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Summary: Where we are quick to speak and quick to react, God’s ways puzzle us. Where we might be too proud and too quick to consider aggressively taking charge, God in His infinite wisdom demonstrates His loving mercy, humility, a

THE BRUISED AND DIM

Text: Isaiah 42: 1 - 7

Someone (Dr. Thomas Long) reiterates how this passage of scripture illustrates who God is as someone who will neither break a bruised reed, nor quench a dimly burning wick but will bring justice. Beside these metaphors of compassion to those are weak and vulnerable he adds how most of us have in our “heart of hearts a quarrel with God” …. we are puzzled by how God chooses to behave in the world by what He chooses to do and how He chooses to do it”. (Gary W. Klingsporn. ed. The library of Distinctive Sermons. Volume 5. Dr. Thomas G. Long. “Bruised Reeds And Dimly Burning Wicks” . 1997, pp. 19 – 20). Where we are quick to speak and quick to react, God’s ways puzzle us. Where we might be too proud and too quick to consider aggressively taking charge, God in His infinite wisdom demonstrates His loving mercy, humility, and compassion in all His ways. His ways and thoughts are higher than our ways and thoughts (Isaiah 55:8). Matthew Henry pointed out that God in His “Infinite wisdom made the choice [of the servant] and then avowed [affirmed] it”. (Matthew Henry. A Commentary On The Whole Bible. Volume 4. Iowa Falls: Iowa, no date. p. 227). Only God in His infinite wisdom could absolutely see where things had gone astray from His will. Only God could see absolutely where His chosen people had succeeded and failed and why. Only God could absolutely see how his chosen people had missed opportunities to be a light to other nations (Isaiah 42:6) because of how they took control instead of letting God be in control! When the chosen nation---chosen people failed to be the light to other nations that God intended, God sent His only begotten Son to be the light! That is why Jesus cannot fail or be discouraged (Isaiah 4:6).

THE CHOSEN SERVANT

We are wayward sheep. 1) Wayward sheep: “All we like sheep have gone astray; we have all turned to our own way…” (Isaiah 53:6). 2) Our waywardness: We are no different than our spiritual ancestors we read about in the Bible. 3) The universal disqualifying factor: God had carved out their path---their race that He had set before them (Hebrews 12:1) but they disqualified themselves by getting “off track”. When they got “ off track” they could not succeed in doing the good works that God prepared in advance for them to do (Ephesians 2:10 NIV). How often have we disqualified ourselves because of how we have gotten “off track?”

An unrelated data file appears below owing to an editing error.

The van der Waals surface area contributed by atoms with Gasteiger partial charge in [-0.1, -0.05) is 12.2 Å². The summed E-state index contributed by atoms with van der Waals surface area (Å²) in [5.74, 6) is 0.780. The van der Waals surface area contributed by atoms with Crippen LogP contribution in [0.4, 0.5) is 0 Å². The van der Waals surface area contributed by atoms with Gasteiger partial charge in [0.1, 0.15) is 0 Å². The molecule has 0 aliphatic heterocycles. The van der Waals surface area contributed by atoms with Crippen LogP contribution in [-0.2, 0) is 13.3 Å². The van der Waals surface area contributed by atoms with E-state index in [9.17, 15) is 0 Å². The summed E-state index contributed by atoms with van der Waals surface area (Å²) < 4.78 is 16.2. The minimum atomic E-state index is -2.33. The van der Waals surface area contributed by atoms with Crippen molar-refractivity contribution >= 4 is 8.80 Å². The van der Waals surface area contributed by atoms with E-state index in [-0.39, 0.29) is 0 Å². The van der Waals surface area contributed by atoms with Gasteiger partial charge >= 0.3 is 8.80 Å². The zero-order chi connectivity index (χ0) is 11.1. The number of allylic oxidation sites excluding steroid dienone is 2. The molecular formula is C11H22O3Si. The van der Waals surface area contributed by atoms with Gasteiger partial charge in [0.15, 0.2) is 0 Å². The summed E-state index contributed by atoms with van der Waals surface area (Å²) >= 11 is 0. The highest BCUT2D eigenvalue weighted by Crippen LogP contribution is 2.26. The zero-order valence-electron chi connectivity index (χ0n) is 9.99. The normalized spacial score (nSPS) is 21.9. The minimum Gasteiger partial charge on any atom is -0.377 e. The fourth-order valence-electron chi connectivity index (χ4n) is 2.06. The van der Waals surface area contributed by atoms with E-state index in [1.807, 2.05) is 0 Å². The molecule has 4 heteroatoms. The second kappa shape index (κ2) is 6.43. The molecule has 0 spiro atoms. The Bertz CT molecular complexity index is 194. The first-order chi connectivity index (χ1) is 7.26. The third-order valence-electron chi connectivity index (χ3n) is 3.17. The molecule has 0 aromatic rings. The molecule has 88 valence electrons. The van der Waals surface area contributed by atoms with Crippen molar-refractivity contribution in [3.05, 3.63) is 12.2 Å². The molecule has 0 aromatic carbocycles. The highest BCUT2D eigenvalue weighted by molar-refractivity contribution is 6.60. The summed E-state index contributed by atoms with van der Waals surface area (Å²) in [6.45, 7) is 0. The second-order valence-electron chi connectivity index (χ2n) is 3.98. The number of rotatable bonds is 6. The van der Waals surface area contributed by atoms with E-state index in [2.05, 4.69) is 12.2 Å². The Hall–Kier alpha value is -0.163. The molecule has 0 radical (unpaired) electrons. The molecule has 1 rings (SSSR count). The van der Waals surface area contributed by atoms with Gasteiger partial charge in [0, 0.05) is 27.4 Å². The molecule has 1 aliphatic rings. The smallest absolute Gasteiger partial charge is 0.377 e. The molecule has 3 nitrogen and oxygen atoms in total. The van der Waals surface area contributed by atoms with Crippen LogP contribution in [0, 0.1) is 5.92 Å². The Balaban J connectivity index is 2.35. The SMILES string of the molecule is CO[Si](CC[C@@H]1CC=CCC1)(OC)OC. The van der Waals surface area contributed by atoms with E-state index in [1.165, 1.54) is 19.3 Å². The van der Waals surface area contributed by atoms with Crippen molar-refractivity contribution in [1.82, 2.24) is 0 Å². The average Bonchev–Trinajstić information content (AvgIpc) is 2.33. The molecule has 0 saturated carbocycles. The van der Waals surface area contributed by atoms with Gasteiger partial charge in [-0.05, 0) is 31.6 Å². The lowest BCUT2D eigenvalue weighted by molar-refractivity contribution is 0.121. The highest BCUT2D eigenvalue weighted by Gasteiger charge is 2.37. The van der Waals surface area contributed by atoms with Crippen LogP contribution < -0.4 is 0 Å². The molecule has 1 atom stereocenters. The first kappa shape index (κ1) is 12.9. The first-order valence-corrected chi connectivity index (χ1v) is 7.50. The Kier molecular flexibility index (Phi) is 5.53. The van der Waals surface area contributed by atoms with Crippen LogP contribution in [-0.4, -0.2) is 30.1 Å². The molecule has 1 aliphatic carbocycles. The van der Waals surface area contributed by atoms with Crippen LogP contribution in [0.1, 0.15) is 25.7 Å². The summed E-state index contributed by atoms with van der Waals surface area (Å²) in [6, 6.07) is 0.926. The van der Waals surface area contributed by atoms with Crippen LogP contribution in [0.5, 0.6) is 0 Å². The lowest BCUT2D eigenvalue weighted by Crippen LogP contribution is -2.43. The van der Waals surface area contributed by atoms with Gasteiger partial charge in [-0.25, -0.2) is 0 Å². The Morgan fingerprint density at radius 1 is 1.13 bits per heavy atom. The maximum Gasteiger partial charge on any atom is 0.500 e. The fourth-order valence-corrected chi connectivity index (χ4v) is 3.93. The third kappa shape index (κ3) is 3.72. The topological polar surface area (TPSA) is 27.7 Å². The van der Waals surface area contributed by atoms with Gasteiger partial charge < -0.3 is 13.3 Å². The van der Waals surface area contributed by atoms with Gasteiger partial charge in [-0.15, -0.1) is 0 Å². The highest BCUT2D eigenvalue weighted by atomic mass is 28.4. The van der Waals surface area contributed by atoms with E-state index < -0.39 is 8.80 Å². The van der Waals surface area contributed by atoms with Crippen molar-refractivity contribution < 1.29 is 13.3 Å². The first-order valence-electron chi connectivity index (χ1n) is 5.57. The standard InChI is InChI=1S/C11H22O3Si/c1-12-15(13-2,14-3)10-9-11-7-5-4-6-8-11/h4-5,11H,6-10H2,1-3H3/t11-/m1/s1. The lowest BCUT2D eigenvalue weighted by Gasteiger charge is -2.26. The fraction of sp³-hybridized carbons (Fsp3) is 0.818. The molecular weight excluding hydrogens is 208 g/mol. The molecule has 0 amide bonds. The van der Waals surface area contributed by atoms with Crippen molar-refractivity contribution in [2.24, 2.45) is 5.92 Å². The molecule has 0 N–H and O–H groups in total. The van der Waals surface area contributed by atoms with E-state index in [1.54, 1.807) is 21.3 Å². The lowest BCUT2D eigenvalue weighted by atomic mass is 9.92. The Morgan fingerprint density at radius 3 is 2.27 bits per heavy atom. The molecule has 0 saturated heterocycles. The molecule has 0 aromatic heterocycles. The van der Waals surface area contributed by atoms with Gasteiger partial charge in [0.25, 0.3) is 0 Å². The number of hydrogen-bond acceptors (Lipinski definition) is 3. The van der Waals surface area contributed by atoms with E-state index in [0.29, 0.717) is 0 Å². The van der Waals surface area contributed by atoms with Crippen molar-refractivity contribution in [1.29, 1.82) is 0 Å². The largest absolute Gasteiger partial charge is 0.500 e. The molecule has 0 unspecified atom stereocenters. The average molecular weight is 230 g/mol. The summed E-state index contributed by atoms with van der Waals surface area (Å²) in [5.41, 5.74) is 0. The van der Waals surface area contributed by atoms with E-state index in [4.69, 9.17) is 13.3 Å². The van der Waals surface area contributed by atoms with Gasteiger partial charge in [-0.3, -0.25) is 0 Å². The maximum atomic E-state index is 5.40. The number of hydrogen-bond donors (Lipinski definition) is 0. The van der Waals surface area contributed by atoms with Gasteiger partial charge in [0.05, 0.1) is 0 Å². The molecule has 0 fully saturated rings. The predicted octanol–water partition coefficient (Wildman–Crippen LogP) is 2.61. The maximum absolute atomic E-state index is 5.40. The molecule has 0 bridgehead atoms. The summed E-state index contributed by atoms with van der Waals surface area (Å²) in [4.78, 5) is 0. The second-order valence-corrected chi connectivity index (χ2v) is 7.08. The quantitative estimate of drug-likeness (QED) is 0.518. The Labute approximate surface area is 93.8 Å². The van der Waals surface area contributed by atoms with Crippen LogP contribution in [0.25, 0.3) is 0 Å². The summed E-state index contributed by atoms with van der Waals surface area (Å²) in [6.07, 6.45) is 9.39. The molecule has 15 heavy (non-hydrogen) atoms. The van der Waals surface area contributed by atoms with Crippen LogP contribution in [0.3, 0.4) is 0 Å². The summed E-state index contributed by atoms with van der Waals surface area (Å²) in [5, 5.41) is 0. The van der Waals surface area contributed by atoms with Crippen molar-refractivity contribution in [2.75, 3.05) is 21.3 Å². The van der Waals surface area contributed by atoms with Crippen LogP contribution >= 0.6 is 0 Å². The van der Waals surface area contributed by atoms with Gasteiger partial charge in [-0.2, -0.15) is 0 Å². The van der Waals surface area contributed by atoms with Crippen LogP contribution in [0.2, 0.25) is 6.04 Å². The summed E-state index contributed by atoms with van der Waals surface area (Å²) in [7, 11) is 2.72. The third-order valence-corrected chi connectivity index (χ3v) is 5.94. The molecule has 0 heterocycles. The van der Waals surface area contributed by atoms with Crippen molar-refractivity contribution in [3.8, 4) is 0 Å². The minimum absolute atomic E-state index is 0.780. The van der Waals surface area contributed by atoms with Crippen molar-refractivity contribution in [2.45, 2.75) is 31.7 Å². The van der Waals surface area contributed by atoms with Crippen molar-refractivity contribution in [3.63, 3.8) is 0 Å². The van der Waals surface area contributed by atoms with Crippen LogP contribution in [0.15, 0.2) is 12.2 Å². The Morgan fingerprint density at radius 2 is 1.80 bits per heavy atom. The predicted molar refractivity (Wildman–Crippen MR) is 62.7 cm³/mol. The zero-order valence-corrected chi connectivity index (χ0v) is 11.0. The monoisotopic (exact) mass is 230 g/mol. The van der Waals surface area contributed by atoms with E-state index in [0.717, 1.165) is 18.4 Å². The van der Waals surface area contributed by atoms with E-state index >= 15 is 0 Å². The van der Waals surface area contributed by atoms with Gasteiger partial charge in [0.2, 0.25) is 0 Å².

Wayward sheep need a shepherd. 1) The Shepherd Priest: That is why Jesus came to us. He came not only to be our shepherd, He also came to be the sacrificial lamb who takes away the sins of the world (John 1:29). Jesus came to be our priest as well as our sacrificial lamb to make us right with God! 2) The Shepherd’s help: Without the help of Jesus, we are slaves to the guilt our sin. A slave has no permanent place in the family (John 8:35). Without the help of Jesus we are held captive by the destructive power of sin. Jesus came not only to forgive us of our sins but to remove the power of sin and its guilt!

Jesus---the Good Shepherd helps the sheep to get back on track. 1) Band-Aids will not do: How many times have we gotten injured and “bruised” in our spirits when we got off track? Are we not all “bruised reeds and smoldering wicks?” We get “bruised” by our sin; we get bruised by life’s heartaches and heartbreak; we get by natural disasters; we get bruised by illness and losing our loved ones. 2) The Savior’s nurture: Compared to trees, reeds are fragile (like tooth picks) and easily broken. Jesus helps us, forgives us, heals us and nurtures us. As Martin Luther once put it, ‘He does not cast away, nor crush, nor condemn the wounded in conscience, those who are terrified in view of their sins; the weak in faith and practice, but watches over and cherishes them, makes them whole, and affectionately embraces them.’ (Albert Barnes. Barnes’ Notes). Jesus knows our every weakness and vulnerability.

Jesus rekindles our hopes and nurtures our weakened faith back to health. 1) The faint-hearted: As smoldering wick is symbolic of someone who is losing heart (Albert Barnes). 2) Help for the faint-hearted: William Barclay once said that there are three things that are necessary for a happy life which are “Something to hope for. Something to do. Someone to love.” (Denis Duncan. ed. Day By Day With William Barclay. Peabody: Hendrickson Publishers, 2003, p. 1). Jesus restores our hope because he heals us, forgives us reconciles us and renews our purpose and our joy. William Barclay also said that Jesus “… did not come to treat the weak with contempt, but with understanding; he did not come to extinguish the weak flame, but to nurse it back to a clearer and a stronger light. (William Barclay. The Daily Study Bible Series: The Gospel Of Matthew. Revised Edition. Volume 2. Philadelphia: Westminster Press, 1975, p. 34). Without Jesus the bruised reeds would eventually break and the smoldering wicks would go from dim to dark and die!

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